I know I will learn so much more about dog behaviour on this journey but also more about myself and Carmen, and I can’t wait to share it with you all. I am excited to once again push myself to a new level and accept the new challenge in front of me. This an opportunity that not many get, so I will be sure to take full advantage just like Carmen has taught me. Thanks so much for following me so far and check back for new information from The Dog Psychology Center soon.

Be the person your dog NEEDS you to be

Cesar Millan's Short Guide To A Happy DogAlways hungry to learn more about dog behaviour, I read everything I can get my hands on from training to nutrition, from grooming to breed histories, from psychology to animal anatomy. When you are passionate about something, your thirst for knowledge never runs out. Even with everything that I have read, I have never learnt so much in only 205 pages.

If I could recommend one book to dog owners everywhere it would be Cesar Millan’s Short Guide to a Happy Dog. It simply and beautifully sums up what everyone needs to know in order to live harmoniously with their furry companion and so much more. Even if you do not have a dog, this book can help you. Cesar outlines more than just what it means to have a happy animal in your life, but how you too can live a life that is fulfilled.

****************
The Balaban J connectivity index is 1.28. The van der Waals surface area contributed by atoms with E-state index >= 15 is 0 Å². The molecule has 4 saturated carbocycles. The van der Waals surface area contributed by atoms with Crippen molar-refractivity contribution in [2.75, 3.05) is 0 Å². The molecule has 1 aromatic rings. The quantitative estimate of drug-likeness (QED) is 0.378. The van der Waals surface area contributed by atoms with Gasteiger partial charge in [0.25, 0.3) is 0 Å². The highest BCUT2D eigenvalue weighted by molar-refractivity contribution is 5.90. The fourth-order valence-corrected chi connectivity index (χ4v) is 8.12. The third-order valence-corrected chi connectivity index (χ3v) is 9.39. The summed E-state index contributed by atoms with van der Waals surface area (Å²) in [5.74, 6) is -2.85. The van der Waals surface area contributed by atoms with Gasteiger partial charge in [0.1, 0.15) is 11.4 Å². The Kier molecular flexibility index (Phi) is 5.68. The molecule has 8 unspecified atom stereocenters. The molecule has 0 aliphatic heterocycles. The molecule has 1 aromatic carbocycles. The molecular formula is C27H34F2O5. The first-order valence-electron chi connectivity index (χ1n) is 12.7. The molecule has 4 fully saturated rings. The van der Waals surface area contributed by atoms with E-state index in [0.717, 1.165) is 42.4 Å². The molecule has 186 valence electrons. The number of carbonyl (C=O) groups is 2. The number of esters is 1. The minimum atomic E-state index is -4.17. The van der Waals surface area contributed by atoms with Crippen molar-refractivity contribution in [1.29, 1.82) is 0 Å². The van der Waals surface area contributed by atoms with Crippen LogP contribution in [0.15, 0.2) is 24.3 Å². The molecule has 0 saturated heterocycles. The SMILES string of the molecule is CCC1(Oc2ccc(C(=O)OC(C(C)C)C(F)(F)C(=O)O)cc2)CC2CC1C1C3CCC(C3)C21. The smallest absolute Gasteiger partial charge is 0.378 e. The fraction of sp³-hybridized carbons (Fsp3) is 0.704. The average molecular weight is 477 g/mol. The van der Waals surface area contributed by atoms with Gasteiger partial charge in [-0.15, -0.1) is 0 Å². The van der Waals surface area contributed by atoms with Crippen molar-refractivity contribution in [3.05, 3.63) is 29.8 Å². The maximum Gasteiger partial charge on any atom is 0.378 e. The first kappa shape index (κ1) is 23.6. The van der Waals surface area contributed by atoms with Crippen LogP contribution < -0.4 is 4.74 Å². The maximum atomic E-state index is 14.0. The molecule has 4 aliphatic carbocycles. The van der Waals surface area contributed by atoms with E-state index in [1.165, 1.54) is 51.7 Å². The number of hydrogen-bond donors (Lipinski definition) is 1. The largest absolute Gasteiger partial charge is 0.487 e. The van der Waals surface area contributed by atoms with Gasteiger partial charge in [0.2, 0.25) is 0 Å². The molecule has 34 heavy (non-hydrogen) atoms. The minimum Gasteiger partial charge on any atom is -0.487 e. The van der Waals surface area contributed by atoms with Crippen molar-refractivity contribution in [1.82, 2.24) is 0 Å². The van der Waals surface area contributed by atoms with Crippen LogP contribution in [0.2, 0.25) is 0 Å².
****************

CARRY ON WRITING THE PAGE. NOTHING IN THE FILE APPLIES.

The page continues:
Cesar stresses throughout the book that in order to be a successful dog owner one must be a true pack leader and the recipe for that is as simple as 3 basic things: 1) exercise 2) discipline 3) affection – given in that exact order. If you have ever watched Cesar’s shows you are familiar with these 3 golden rules. This is something my staff and I practice and work on every day with the dogs in our pack at The Dog Haus. We work with the dogs to meet their physical and mental needs and reward them with affection. This helps them to know their place within the pack, to behave in accordance to that, and most important enables them to relax and simply be a dog! When dogs do not have to worry about where their owner is or have pent up energy from not getting enough exercise, they are more balanced and know how to get along with others and have fun! What we all need to remember is that dog’s require strong leadership, they need an outlet for excess energy, they crave direction, and they strive to please to earn affection.